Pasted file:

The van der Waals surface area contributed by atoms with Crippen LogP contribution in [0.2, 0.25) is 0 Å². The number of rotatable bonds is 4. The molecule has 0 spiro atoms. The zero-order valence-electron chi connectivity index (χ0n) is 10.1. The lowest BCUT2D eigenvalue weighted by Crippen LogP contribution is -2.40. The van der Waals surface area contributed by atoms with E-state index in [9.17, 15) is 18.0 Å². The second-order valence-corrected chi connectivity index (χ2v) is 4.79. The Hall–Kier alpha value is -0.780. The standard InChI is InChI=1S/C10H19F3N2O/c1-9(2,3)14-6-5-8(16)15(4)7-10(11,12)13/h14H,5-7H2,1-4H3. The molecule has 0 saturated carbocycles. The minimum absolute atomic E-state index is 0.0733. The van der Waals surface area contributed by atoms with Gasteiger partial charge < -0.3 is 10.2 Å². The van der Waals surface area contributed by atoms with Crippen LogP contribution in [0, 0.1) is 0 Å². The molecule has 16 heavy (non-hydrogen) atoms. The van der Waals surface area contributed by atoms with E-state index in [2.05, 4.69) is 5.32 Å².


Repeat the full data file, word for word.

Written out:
The van der Waals surface area contributed by atoms with Crippen LogP contribution in [0.2, 0.25) is 0 Å². The number of rotatable bonds is 4. The molecule has 0 spiro atoms. The zero-order valence-electron chi connectivity index (χ0n) is 10.1. The lowest BCUT2D eigenvalue weighted by Crippen LogP contribution is -2.40. The van der Waals surface area contributed by atoms with E-state index in [9.17, 15) is 18.0 Å². The second-order valence-corrected chi connectivity index (χ2v) is 4.79. The Hall–Kier alpha value is -0.780. The standard InChI is InChI=1S/C10H19F3N2O/c1-9(2,3)14-6-5-8(16)15(4)7-10(11,12)13/h14H,5-7H2,1-4H3. The molecule has 0 saturated carbocycles. The minimum absolute atomic E-state index is 0.0733. The van der Waals surface area contributed by atoms with Gasteiger partial charge < -0.3 is 10.2 Å². The van der Waals surface area contributed by atoms with Crippen LogP contribution in [0, 0.1) is 0 Å². The molecule has 16 heavy (non-hydrogen) atoms. The van der Waals surface area contributed by atoms with E-state index in [2.05, 4.69) is 5.32 Å².